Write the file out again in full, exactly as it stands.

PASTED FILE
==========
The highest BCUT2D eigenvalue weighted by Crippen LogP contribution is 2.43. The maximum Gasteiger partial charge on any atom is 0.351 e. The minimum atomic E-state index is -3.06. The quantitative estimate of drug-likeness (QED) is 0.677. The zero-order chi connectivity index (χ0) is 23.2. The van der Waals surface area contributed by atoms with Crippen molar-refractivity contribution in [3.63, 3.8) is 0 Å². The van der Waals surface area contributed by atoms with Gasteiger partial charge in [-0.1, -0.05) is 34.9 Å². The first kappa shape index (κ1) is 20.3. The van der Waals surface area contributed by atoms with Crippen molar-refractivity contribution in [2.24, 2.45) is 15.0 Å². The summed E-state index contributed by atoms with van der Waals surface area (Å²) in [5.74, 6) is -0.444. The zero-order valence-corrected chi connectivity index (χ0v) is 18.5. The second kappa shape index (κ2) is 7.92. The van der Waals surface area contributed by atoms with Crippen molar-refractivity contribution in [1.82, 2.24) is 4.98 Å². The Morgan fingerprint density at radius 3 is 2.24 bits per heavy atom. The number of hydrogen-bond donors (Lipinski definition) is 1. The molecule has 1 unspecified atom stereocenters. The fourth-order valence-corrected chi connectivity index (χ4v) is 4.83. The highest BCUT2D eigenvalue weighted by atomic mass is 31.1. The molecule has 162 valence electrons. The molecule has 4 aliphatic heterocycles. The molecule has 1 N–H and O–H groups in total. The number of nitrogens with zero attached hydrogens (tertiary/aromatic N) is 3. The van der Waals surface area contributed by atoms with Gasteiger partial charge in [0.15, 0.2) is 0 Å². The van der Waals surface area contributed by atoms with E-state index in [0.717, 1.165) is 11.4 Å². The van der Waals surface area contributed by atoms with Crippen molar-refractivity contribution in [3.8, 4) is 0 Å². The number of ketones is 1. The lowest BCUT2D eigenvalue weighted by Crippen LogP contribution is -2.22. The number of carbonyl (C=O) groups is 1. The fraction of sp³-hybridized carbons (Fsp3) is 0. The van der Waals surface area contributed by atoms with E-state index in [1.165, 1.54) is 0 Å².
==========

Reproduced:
The highest BCUT2D eigenvalue weighted by Crippen LogP contribution is 2.43. The maximum Gasteiger partial charge on any atom is 0.351 e. The minimum atomic E-state index is -3.06. The quantitative estimate of drug-likeness (QED) is 0.677. The zero-order chi connectivity index (χ0) is 23.2. The van der Waals surface area contributed by atoms with Crippen molar-refractivity contribution in [3.63, 3.8) is 0 Å². The van der Waals surface area contributed by atoms with Gasteiger partial charge in [-0.1, -0.05) is 34.9 Å². The first kappa shape index (κ1) is 20.3. The van der Waals surface area contributed by atoms with Crippen molar-refractivity contribution in [2.24, 2.45) is 15.0 Å². The summed E-state index contributed by atoms with van der Waals surface area (Å²) in [5.74, 6) is -0.444. The zero-order valence-corrected chi connectivity index (χ0v) is 18.5. The second kappa shape index (κ2) is 7.92. The van der Waals surface area contributed by atoms with Crippen molar-refractivity contribution in [1.82, 2.24) is 4.98 Å². The Morgan fingerprint density at radius 3 is 2.24 bits per heavy atom. The number of hydrogen-bond donors (Lipinski definition) is 1. The molecule has 1 unspecified atom stereocenters. The fourth-order valence-corrected chi connectivity index (χ4v) is 4.83. The highest BCUT2D eigenvalue weighted by atomic mass is 31.1. The molecule has 162 valence electrons. The molecule has 4 aliphatic heterocycles. The molecule has 1 N–H and O–H groups in total. The number of nitrogens with zero attached hydrogens (tertiary/aromatic N) is 3. The van der Waals surface area contributed by atoms with Gasteiger partial charge in [0.15, 0.2) is 0 Å². The van der Waals surface area contributed by atoms with E-state index in [0.717, 1.165) is 11.4 Å². The van der Waals surface area contributed by atoms with Crippen molar-refractivity contribution in [3.8, 4) is 0 Å². The number of ketones is 1. The lowest BCUT2D eigenvalue weighted by Crippen LogP contribution is -2.22. The number of carbonyl (C=O) groups is 1. The fraction of sp³-hybridized carbons (Fsp3) is 0. The van der Waals surface area contributed by atoms with E-state index in [1.165, 1.54) is 0 Å².